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Fay sends Keys' tourists packing

Deadly storm expected to reach FL Monday, shelters plan Sunday night opening, governor declares state of emergency activating National Guard.

MIAMI | August 17, 2008


"Residents should use this weekend to make preparations for Fay's potential impact"

—Craig Fugate, Florida Emergency Management Agency


Hurricane watches have been posted in the Florida Keys and much of the southwestern Florida coast as the state prepares for the expected arrival Monday of a tropical storm that has already killed six people.

Tropical Storm Fay is expected to become at least a Category 1 hurricane before it reaches the southwestern Florida coast Monday night or Tuesday.

In preparation for the storm, tourists in the Florida Keys were ordered to leave Sunday morning and Monroe County was set to open shelters Sunday night. Florida Gov. Charlie Crist declared a state of emergency Saturday, activating the National Guard.

Some southern Florida pupils who are scheduled to start school Monday, may get a reprieve depending upon the strength and track of the storm. School officials in Monroe, Miami-Dade and Broward counties said they would make a decision Sunday afternoon.

On Sunday morning the center of the tropical storm was just south of Cuba and is predicted to drop four to eight inches of rain over much of Cuba, Jamaica and the northern Cayman Islands. But according to the National Hurricane Center, the storm could produce as much as 15-inches in some locations. Flash floods and mud slides can be expected in those areas.

Six people have already been killed by the storm as it passed across the Dominican Republic and Haiti where widespread flooding was reported.

Forecasters from the National Hurricane Center said they expect the storm to become a hurricane before crossing Cuba Sunday night or Monday and taking aim at the Gulf of Mexico coast of Florida.

By the time it reaches Florida, some forecasters suggest, it will be a Category 1 or Category 2 hurricane with winds between 75 and 95 mph. If so, it will be the strongest hurricane to hit Florida since October 2005 when Hurricane Wilma crossed southern Florida.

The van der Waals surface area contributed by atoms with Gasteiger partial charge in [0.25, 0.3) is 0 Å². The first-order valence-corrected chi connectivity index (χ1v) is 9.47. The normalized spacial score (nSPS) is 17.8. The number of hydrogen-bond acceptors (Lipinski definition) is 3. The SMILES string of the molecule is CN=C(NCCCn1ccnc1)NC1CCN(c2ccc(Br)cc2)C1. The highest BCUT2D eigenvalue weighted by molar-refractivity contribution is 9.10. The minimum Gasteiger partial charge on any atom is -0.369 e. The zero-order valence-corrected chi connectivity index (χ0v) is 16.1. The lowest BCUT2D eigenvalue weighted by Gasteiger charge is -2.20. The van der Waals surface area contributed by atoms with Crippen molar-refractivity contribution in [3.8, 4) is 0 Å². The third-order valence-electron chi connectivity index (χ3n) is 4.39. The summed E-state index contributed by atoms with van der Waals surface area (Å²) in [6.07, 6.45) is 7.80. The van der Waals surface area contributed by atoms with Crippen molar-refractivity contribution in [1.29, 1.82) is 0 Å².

The current forecasted track will take the storm just west of the Florida coast or into the western Florida peninsula and north into eastern Georgia by Thursday.

However the National Hurricane Center said Sunday that the track and intensity of the storm was still very uncertain and may depend how long it remains over water.

Tropical Storm Fay sprang to life over Hispaniola on Friday. Residents of Santa Domingo, the capital of the Dominican Republic, reported Fay brought torrential rains, street flooding and blew tree debris into the streets.

The sixth Atlantic storm of this season, Fay is predicted to hug the western coast of Florida crossing through the Tampa Bay area and up toward the Panhandle near Perry.

Emergency officials are fearful that many Floridians will not take the storm seriously. Storms in the last three years that have moved through the state have been minor. Officials said many have become complacent and continue to urge residents to make preparations when a storm threatens. Even a Category One storm can cause damage and should be taken seriously, they note.

According to a recent Mason-Dixon poll, Florida residents aren't ready for a storm if one strikes. Because recent storm seasons have been relatively quiet, the study found, the majority (54 percent) don't feel as if they are vulnerable to a hurricane or to any related tornados or flooding. They also found that 56 percent of families have not put together a disaster plan and 67 percent haven't even put together a hurricane survival kit.

Perhaps even more alarming is that 13 percent of those polled said they would not, or probably would not, evacuate their homes even if they were ordered to do so by authorities.

Craig Fugate, the director of Florida's Emergency Management Agency said he is warning coastal residents to keep a close watch on the progress of the storm as she approaches the state. In the meantime, he said, they should be putting together an emergency kit and preparing to evacuate if they are warned to do so. At the very least, he said, they should be prepared for storm-related power outages and possible storm damage to their homes.

"Anytime you have tropical storms in the Gulf or Florida Straits, it's a good idea for coastal residents and marine interests to closely follow the storms' progress," Fugate said. "Residents should use this weekend to make preparations for Fay's potential impact early next week."

While coastal residents are being warned to take precautions for the storm, the entire Florida peninsula is within the National Weather Service's five day "cone" that shows where the storm could potentially hit. Slight variations could move the storm from its predicted course to a path that is further inland or it could cross land at a more western point in the Panhandle.

The whole state, Fugate said, has to be prepared for the storm. He said the Emergency Management Agency remains at a level 3 status, which means they are constantly monitoring the storm.

He encourages families to spend the weekend making sure they have properly stocked emergency kits.

-- Vicki DeSormier contributed to this article.


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